Hurricane Sandy Couple Whose Home Was in Insurance Commercial Says Company Won't Pay Up

First Hurricane Sandy victims had their homes destroyed by that ferocious storm -- and now they're being battered by insurance companies who are dragging their feet, finding loopholes, and doing anything they can to avoid pay-outs. Take this Staten Island couple, who was insured by Allstate. They evacuated their home before the storm, but a neighbor called to tell them that wind had knocked the roof off their house. Allstate, however, says the roof came off due to flooding -- and conveniently the couple didn't have flood insurance. (They had cancelled it earlier because their payments were far more than the few reimbursements they'd gotten in the past.)

The couple, Sheila and Dominic Traina, say they were massively ripped off by Allstate. But that didn't stop the company from using their home in a television commercial touting how they are "helping" Sandy victims.


The Trainas are not thrilled with Allstate. While their home was insured for $280,000, which would pretty much pay for everything they need, the insurer has only offered them $10,000 because they claim the roof wasn't damaged by wind, but by flooding.

The couple have refused to accept the offer and are going to fight Allstate. I say good for them. I've heard too many stories about how insurers screw people after happily accepting their premiums for years.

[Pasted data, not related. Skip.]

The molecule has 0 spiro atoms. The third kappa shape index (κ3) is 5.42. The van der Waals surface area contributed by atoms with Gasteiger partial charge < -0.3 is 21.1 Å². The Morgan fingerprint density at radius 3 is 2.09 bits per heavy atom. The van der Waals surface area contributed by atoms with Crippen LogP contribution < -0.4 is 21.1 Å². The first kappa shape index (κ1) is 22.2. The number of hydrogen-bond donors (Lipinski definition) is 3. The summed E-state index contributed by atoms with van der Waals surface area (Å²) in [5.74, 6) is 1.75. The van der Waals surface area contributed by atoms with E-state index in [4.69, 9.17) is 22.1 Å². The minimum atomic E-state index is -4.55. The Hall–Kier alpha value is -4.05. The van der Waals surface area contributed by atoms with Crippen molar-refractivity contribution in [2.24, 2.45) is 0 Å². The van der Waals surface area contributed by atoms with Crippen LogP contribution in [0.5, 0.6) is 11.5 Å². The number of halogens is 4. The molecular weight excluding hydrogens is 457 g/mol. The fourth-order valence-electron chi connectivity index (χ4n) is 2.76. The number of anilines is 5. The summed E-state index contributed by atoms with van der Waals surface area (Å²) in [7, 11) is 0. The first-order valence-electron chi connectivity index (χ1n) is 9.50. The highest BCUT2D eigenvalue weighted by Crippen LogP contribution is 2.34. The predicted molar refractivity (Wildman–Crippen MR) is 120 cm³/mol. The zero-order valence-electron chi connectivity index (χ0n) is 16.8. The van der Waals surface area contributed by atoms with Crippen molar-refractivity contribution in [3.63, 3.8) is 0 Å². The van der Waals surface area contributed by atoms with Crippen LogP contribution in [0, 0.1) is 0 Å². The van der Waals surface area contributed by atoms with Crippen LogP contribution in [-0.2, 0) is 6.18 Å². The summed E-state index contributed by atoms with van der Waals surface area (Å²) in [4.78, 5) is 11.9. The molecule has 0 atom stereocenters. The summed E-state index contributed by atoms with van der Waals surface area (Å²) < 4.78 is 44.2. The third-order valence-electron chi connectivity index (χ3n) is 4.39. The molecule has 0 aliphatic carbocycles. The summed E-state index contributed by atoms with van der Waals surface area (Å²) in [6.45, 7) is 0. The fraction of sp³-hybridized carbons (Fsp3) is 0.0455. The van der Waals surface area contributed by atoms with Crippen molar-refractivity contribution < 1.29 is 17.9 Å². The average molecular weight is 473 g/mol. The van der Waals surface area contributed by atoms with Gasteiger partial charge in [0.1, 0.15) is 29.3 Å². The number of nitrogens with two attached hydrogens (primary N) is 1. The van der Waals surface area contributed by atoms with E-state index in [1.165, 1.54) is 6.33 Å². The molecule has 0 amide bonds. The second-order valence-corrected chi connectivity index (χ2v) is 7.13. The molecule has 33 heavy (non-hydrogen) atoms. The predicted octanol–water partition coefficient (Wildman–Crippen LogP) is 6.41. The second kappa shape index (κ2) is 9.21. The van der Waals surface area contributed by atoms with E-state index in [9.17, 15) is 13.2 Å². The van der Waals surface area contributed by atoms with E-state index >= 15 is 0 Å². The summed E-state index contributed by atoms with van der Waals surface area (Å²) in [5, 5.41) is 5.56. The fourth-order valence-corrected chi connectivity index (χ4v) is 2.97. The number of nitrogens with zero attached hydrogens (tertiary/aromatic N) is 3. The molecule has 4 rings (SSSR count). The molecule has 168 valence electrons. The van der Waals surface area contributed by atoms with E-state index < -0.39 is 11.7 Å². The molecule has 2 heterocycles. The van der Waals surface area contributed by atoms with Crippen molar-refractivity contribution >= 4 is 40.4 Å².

Another friend of mine -- who did have FEMA flood insurance -- also had her home destroyed in Staten Island and is getting the same runaround from her insurer that the Trainas got. Months after Sandy left her homeless, she hasn't seen ONE DIME from her insurer. Numerous phone calls have only gotten her the equivalent of "we're working on it." Despite not receiving any money, her rates have skyrocketed, making it impossible for her to even continue with flood insurance. (Not to mention she has suddenly been told she may have to rebuild her house on stilts.)

It really makes you wonder why anyone has insurance. Why not just take those premiums and put them in an interest bearing CD for a rainy day? At least you'll be guaranteed to get something back.

Do you have insurance? Has it worked for you?


Image via Sally9258/Flickr

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